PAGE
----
Trains are oh so important in the Russian culture and history. It is almost impossible to think about Russia without dreaming of a trip on the famous Transiberian railway, which in just over a week connects Moscow and Vladivostock (or Moscow and Beijing, passing through ruggedly beautiful Mongolia).
The Russian word for railways is железные дороги, which literally translates into iron road (like the French chemin de fer or the Italian ferrovia) and in many aspects it has been a “better road than the road itself” to connect the distant parts of the largest country on Earth. The first railway line was built in Russia in 1837 between Saint-Petersburg (at that time the capital city of the Russian empire) and Tsarskoye Selo, and called the Tsarskoye Selo Railway. It was 17 km long and linked the Imperial Palaces at Tsarskoye Selo and Pavlovsk.
The picture above is the hall of the Moskovsky railway station in Saint Petersburg, where trains leave to go to the state Capital. It is a map of all long distance rail lines departing from the Venice of the North and it shows cities from Berlin and Odessa in the West to Barnaul and Ufa in the East, from Murmansk and Arkhangelsk in the North, to Volgograd in the South, all the way to the remote city (and former gulag) of Vorkuta. If you want to still go deeper into Siberia and all the way to the Russian Far East, you do have to change train.
I will definitely write more post on trains, considering their importance on Russian culture, but for now, here’s an important travel tip! If you are travelling between Moscow and Saint Petersburg you have a huge number of trains to choose from. Your best options are the super comfortable high-speed Sapsan (like the German ICE or the French TGV), which connects the two cities in just three and a half hours. But to me an even better choice is that of one of the many night trains. Their are always efficient, on time and more than reasonably comfortable. Even in third class (we’ll talk about the three classes on train some other time, as that deserves a post on its own) you get fresh bed linen, a pillow and a fresh pillow cover, a small towel and a warm blanket (which you will never need, as the temperature is always between very warm and downright hot!). And when I say fresh I mean industrially washed and pressed and presented to you inside a clear sealed plastic bag. By taking the night train you save a lot of money (it is way cheaper than the Sapsan and you skip one night in a hotel) and equally important a lot of time, as you go to sleep in one city and about seven or eight hours later, depending on your train of choice, you wake up at your destination, in the very centre of town and ready to enjoy a full day.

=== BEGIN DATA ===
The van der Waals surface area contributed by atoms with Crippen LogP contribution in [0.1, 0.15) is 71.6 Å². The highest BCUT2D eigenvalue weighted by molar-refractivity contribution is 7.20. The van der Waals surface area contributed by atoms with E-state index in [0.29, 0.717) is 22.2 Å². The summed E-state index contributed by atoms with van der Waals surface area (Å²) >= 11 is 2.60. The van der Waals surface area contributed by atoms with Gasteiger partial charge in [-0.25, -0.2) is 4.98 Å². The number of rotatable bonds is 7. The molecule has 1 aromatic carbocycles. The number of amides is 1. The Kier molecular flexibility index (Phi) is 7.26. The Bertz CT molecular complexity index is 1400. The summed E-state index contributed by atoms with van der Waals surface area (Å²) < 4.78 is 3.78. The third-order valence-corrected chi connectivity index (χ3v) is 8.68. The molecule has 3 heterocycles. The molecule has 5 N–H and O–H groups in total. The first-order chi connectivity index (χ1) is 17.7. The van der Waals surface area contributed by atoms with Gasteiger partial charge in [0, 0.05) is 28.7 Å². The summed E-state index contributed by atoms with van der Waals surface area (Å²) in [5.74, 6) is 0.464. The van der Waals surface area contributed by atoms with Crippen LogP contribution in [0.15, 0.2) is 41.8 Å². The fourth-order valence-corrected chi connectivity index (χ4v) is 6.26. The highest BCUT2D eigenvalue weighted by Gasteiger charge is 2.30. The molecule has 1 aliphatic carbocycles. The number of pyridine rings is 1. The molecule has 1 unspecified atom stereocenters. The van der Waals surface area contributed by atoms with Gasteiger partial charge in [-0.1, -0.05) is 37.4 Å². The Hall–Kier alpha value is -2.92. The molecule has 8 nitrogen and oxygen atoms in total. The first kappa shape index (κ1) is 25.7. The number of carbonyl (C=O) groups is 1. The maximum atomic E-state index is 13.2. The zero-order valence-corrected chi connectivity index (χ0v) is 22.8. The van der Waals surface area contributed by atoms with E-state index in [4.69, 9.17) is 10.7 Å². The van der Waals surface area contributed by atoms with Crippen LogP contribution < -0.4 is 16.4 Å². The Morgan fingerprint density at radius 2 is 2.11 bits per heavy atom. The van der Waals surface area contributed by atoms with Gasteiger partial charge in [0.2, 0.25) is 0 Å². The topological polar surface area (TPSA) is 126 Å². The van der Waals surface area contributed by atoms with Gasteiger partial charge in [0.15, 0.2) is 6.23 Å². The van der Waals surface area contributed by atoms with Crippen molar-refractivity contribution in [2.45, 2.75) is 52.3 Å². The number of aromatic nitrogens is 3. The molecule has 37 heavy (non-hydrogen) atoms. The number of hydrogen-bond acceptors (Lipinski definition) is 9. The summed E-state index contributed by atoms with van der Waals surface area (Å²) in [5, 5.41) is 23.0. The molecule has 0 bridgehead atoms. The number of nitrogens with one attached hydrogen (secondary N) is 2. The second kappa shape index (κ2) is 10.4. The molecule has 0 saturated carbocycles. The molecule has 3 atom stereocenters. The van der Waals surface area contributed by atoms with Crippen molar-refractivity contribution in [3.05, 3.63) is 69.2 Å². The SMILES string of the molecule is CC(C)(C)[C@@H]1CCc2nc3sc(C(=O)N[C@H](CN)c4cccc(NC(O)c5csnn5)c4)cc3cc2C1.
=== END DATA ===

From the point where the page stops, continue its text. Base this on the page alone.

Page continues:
Would you like to discover Russia by train, plain, boat, bus, car or even off-road? Do get in touch and we’ll be delighted to organize an unforgettable trip for you, to be your English speaking guides with exclusive insider knowledge of the largest country on Earth.